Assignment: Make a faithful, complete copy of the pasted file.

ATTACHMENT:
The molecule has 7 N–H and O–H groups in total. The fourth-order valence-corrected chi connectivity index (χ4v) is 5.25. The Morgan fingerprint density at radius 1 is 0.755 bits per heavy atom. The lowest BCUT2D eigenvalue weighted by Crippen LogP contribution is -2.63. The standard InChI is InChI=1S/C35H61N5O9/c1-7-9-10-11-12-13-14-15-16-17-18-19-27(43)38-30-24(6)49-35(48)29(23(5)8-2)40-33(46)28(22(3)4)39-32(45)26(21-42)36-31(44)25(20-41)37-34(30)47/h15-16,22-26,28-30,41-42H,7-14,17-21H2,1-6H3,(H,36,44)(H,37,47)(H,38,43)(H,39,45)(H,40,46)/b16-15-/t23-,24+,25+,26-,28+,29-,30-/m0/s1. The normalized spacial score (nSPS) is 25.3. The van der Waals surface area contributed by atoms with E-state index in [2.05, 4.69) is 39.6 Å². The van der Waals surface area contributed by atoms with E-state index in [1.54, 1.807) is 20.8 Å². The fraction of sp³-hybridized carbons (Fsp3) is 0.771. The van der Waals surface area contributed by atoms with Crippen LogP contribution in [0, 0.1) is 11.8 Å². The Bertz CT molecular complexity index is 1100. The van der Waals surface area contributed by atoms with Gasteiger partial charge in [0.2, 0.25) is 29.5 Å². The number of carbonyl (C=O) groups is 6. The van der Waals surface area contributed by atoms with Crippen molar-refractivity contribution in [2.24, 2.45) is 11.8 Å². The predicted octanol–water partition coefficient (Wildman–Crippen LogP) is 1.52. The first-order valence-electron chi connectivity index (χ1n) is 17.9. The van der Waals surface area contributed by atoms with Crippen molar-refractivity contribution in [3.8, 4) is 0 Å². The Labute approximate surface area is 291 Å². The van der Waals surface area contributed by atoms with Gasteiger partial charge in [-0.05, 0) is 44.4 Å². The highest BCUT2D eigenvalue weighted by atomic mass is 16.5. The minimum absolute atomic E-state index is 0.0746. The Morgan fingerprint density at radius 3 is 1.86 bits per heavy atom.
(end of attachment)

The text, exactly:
The molecule has 7 N–H and O–H groups in total. The fourth-order valence-corrected chi connectivity index (χ4v) is 5.25. The Morgan fingerprint density at radius 1 is 0.755 bits per heavy atom. The lowest BCUT2D eigenvalue weighted by Crippen LogP contribution is -2.63. The standard InChI is InChI=1S/C35H61N5O9/c1-7-9-10-11-12-13-14-15-16-17-18-19-27(43)38-30-24(6)49-35(48)29(23(5)8-2)40-33(46)28(22(3)4)39-32(45)26(21-42)36-31(44)25(20-41)37-34(30)47/h15-16,22-26,28-30,41-42H,7-14,17-21H2,1-6H3,(H,36,44)(H,37,47)(H,38,43)(H,39,45)(H,40,46)/b16-15-/t23-,24+,25+,26-,28+,29-,30-/m0/s1. The normalized spacial score (nSPS) is 25.3. The van der Waals surface area contributed by atoms with E-state index in [2.05, 4.69) is 39.6 Å². The van der Waals surface area contributed by atoms with E-state index in [1.54, 1.807) is 20.8 Å². The fraction of sp³-hybridized carbons (Fsp3) is 0.771. The van der Waals surface area contributed by atoms with Crippen LogP contribution in [0, 0.1) is 11.8 Å². The Bertz CT molecular complexity index is 1100. The van der Waals surface area contributed by atoms with Gasteiger partial charge in [0.2, 0.25) is 29.5 Å². The number of carbonyl (C=O) groups is 6. The van der Waals surface area contributed by atoms with Crippen molar-refractivity contribution in [2.24, 2.45) is 11.8 Å². The predicted octanol–water partition coefficient (Wildman–Crippen LogP) is 1.52. The first-order valence-electron chi connectivity index (χ1n) is 17.9. The van der Waals surface area contributed by atoms with Crippen molar-refractivity contribution in [3.8, 4) is 0 Å². The Labute approximate surface area is 291 Å². The van der Waals surface area contributed by atoms with Gasteiger partial charge in [-0.05, 0) is 44.4 Å². The highest BCUT2D eigenvalue weighted by atomic mass is 16.5. The minimum absolute atomic E-state index is 0.0746. The Morgan fingerprint density at radius 3 is 1.86 bits per heavy atom.